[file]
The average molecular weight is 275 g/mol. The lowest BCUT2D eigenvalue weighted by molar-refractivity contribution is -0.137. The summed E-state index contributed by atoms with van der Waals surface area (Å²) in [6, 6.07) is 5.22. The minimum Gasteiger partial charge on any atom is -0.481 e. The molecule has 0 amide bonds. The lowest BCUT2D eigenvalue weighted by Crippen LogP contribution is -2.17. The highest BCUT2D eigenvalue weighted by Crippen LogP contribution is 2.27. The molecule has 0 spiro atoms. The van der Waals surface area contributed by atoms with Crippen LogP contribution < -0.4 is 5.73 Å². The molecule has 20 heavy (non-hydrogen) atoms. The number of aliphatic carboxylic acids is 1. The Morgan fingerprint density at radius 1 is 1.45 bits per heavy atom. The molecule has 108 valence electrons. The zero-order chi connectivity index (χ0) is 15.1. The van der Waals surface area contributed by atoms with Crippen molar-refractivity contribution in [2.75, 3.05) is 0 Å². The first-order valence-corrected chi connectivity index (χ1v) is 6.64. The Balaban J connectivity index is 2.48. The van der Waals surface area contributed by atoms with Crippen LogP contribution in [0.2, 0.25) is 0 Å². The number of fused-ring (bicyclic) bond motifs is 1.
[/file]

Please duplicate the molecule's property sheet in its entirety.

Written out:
The average molecular weight is 275 g/mol. The lowest BCUT2D eigenvalue weighted by molar-refractivity contribution is -0.137. The summed E-state index contributed by atoms with van der Waals surface area (Å²) in [6, 6.07) is 5.22. The minimum Gasteiger partial charge on any atom is -0.481 e. The molecule has 0 amide bonds. The lowest BCUT2D eigenvalue weighted by Crippen LogP contribution is -2.17. The highest BCUT2D eigenvalue weighted by Crippen LogP contribution is 2.27. The molecule has 0 spiro atoms. The van der Waals surface area contributed by atoms with Crippen LogP contribution < -0.4 is 5.73 Å². The molecule has 20 heavy (non-hydrogen) atoms. The number of aliphatic carboxylic acids is 1. The Morgan fingerprint density at radius 1 is 1.45 bits per heavy atom. The molecule has 108 valence electrons. The zero-order chi connectivity index (χ0) is 15.1. The van der Waals surface area contributed by atoms with Crippen molar-refractivity contribution in [2.75, 3.05) is 0 Å². The first-order valence-corrected chi connectivity index (χ1v) is 6.64. The Balaban J connectivity index is 2.48. The van der Waals surface area contributed by atoms with Crippen LogP contribution in [0.2, 0.25) is 0 Å². The number of fused-ring (bicyclic) bond motifs is 1.